Planning

Community preparations in the weeks leading up to the total eclipse in the Faroe Islands. (c) 2015

Community preparations in the weeks leading up to the total eclipse in the Faroe Islands. (c) 2015

THE PROBLEM

Imagine you are tasked with having to prepare your community for the event of a lifetime – except you have no personal experience of this event, no idea what to expect or even how many will be coming. This is the reality for every community that finds themselves along the path of totality.

All communities along the path can expect a staggering number of local, national and international visitors to their region.  There will also be huge media interest in the months leading up to the eclipse, peaking on eclipse day when the eyes of the world will be watching.   The economic benefits for these regions are considerable, and the tourism potential is often unprecedented.

In every community along the path, someone will be charged with the role of Eclipse Coordinator, bringing together a wide range of stakeholders from across the region. The Eclipse Coordinator is usually someone already working in a tourism or council role, who is tasked with taking on this additional role.  In rural communities, this role is often left to volunteers.  For the 2017 eclipse, some of the most remote areas are expecting the largest numbers, and resources are limited.

Being an Eclipse Coordinator is a daunting task – there are many unknowns, and also unique challenges for eclipse planning that differ from planning other major community events.  Some key issues:

Lack of knowledge – Eclipse planning is difficult when you have not seen one before. If you are an eclipse coordinator, then this also means leading a team of other stakeholders in a process that you have little knowledge about. You also have to convince your community to get behind you, and to tell everyone all about it.

Lack of experience – in any one location a total eclipse occurs once in every 375 years.  So there is never anyone with personal experience on how to prepare, and it is very rare for anyone in one community to have actually seen a total solar eclipse.

Lack of confidence – the eclipse coordinator role is one that requires strong direction and leadership, negotiation skills, determination, and putting your faith in something that you have not before experienced. It can be a daunting role.

Too many unknowns  – it is difficult to predict exact numbers, and many will decide at the last minute where they will go. How do you plan for something when you have no idea whether visitor numbers will be 1,000, 10,000 or 50,000?

Me addressing the community of Eidi in the Faroe Islands on eclipse morning. (c) 2015, The Independent Traveller

Me addressing the community of Eidi in the Faroe Islands on eclipse morning. (c) 2015, The Independent Traveller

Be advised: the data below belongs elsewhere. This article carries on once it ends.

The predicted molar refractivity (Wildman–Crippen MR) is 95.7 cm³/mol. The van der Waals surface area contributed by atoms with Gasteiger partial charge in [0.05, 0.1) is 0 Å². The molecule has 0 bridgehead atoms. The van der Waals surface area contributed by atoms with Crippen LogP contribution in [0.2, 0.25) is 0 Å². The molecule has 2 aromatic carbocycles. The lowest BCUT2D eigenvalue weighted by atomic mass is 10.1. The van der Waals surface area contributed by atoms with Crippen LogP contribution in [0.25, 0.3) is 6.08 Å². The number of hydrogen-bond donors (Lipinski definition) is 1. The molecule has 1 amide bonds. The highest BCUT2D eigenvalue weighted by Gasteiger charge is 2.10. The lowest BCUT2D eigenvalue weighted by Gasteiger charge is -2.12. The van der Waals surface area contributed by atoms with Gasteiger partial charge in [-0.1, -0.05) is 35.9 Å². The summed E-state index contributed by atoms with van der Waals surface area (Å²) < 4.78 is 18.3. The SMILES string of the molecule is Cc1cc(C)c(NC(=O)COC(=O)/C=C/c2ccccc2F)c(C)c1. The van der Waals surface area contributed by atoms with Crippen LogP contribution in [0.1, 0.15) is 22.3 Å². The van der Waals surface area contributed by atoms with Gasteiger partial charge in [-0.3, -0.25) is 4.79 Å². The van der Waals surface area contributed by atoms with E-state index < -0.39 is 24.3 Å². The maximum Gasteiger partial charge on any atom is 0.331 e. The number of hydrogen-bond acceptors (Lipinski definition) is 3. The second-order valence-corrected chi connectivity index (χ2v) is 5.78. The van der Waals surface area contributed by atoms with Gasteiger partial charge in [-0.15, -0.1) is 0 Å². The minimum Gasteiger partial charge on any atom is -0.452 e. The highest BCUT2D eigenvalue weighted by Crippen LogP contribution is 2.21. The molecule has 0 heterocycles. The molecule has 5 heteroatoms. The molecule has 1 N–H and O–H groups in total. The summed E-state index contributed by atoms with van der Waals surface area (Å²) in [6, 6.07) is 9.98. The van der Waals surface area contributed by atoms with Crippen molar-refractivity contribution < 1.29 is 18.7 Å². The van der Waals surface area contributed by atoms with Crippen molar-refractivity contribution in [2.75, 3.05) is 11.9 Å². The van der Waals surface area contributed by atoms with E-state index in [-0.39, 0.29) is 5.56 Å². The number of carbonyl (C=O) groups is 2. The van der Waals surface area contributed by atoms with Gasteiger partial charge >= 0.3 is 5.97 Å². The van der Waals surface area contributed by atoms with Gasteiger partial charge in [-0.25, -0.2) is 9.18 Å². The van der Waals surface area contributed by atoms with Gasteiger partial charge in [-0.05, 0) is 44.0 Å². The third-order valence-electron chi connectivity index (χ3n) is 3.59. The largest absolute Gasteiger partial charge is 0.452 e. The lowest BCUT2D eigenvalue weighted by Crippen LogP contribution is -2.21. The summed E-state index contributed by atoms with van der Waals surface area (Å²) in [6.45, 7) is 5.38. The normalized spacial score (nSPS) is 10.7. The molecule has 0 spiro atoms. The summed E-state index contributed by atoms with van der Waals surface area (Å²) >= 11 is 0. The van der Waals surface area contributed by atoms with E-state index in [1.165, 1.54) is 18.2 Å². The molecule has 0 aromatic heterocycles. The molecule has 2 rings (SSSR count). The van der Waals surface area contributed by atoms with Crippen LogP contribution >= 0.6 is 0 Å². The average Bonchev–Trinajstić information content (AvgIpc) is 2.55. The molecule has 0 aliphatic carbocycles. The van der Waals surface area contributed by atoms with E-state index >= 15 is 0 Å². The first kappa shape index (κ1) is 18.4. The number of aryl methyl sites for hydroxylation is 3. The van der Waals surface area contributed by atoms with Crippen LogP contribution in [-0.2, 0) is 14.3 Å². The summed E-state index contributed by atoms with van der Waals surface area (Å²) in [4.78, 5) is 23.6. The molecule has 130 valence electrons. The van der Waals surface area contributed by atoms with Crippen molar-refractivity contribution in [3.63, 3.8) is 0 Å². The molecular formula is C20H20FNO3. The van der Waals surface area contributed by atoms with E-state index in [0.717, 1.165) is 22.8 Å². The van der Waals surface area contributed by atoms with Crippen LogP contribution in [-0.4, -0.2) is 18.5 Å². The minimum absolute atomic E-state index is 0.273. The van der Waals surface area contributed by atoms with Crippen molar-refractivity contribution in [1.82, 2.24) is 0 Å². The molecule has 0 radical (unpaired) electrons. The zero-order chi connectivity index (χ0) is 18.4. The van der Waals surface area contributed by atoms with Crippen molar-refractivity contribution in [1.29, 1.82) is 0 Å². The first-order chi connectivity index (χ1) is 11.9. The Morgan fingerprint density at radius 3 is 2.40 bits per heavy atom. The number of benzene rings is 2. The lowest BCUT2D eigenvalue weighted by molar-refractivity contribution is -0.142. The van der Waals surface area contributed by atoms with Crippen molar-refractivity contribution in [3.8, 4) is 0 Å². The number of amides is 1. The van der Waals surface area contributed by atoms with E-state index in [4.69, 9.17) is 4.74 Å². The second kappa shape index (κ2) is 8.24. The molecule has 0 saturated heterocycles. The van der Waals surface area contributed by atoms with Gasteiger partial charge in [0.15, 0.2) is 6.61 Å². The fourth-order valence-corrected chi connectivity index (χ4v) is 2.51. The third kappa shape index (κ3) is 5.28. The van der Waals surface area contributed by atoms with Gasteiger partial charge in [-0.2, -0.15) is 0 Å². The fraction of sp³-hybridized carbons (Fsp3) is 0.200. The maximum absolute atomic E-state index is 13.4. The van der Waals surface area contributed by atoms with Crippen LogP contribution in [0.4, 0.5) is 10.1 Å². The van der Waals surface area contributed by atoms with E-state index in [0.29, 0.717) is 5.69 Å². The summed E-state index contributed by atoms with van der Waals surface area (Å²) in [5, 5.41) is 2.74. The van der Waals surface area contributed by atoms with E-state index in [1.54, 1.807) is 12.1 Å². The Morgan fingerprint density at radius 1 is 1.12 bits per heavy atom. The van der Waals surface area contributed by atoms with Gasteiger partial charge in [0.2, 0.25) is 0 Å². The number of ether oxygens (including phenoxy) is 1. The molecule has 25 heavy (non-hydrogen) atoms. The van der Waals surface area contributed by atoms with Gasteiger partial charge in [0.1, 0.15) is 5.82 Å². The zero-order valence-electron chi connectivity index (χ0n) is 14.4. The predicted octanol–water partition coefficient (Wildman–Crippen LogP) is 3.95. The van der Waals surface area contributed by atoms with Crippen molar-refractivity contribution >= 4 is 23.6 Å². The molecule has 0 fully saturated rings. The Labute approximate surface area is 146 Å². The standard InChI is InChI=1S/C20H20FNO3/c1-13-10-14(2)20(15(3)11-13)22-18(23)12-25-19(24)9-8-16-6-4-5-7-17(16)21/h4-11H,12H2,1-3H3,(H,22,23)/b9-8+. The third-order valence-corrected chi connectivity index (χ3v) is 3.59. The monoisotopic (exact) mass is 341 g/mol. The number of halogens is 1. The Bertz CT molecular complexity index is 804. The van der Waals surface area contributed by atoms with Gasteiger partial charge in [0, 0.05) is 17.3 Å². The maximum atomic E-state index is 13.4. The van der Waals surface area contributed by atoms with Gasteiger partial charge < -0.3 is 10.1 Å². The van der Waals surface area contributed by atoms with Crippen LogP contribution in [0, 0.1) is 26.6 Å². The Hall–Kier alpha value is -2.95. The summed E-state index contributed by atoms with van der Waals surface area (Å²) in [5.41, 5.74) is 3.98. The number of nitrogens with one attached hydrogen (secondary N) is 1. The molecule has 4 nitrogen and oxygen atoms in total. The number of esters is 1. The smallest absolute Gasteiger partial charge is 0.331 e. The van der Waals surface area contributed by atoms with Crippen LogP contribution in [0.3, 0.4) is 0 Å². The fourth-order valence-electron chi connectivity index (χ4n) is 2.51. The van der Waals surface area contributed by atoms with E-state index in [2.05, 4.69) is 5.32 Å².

SOLUTIONS

I am not just an experienced eclipse chaser.  I do research on the eclipse experience, the planning process, I use the media proactively to share information about the eclipse experience, and I now relocate to the path of totality BEFORE eclipses to help with this process.   

I have had direct experience of seeing a total solar eclipse from within my own community, and was aware of the issues involved first hand – see 2012 Eclipse Planning for more detailed information.  I have also been the Eclipse Planning Consultant for the Faroe Islands in 2015, and have undertaken further research on this process.  Other eclipse chasers are providing excellent resources, but these resources stress mobility and may not provide the specific guidance for what to do for your community.  I cannot give certainty to the unknowns, but I can share the experiences of the 2012 and 2015 eclipses, and give concrete examples and share how others have addressed common issues.  

Working with tour leaders in the Faroe Islands, one year before the eclipse. (c) 2015, Kate Russo

Working with tour leaders in the Faroe Islands, one year before the eclipse. (c) 2015, Kate Russo

 

Here is how I am helping Eclipse Coordinators across the US currently:

  • I have produced a White Paper on Community Eclipse Planning.  This is the only guidance available that provides help to eclipse coordinators across the path of totality.  I am making this guidance available FREE to everyone.
  • I am offering a free skype consultation to Eclipse Coordinators across the path to provide specific planning advice that is unique to your community
  • I am available for more detailed planning support and specialist knowledge for a small number of communities – of the total eclipse, the eclipse experience, as well as other areas that are highly relevant – planning, communication, patterns in media, needs of the community, eclipse tourist requirements, the media’s typical way of reporting, issues to problem solve, etc.
  • I am about to launch a Survey of Eclipse Coordinators across the path to explore needs so I can develop additional resources, coordinate and mobilise the services of others who can help; 
  • I am in the process of relocating to the US so I can be more available as a resource
  • I am planning a six month tour of the path of totality so I am able to provide on-the-ground support to as many communities as possible in the lead up to the eclipse
  • I am available as a specialist speaker on the eclipse experience, eclipse planning, and life as an eclipse chaser
  • I am planning to do media to share the eclipse experience with as many people as possible

If you are an eclipse coordinator for your region, get in touch via the form on the PLANNING SUPPORT page.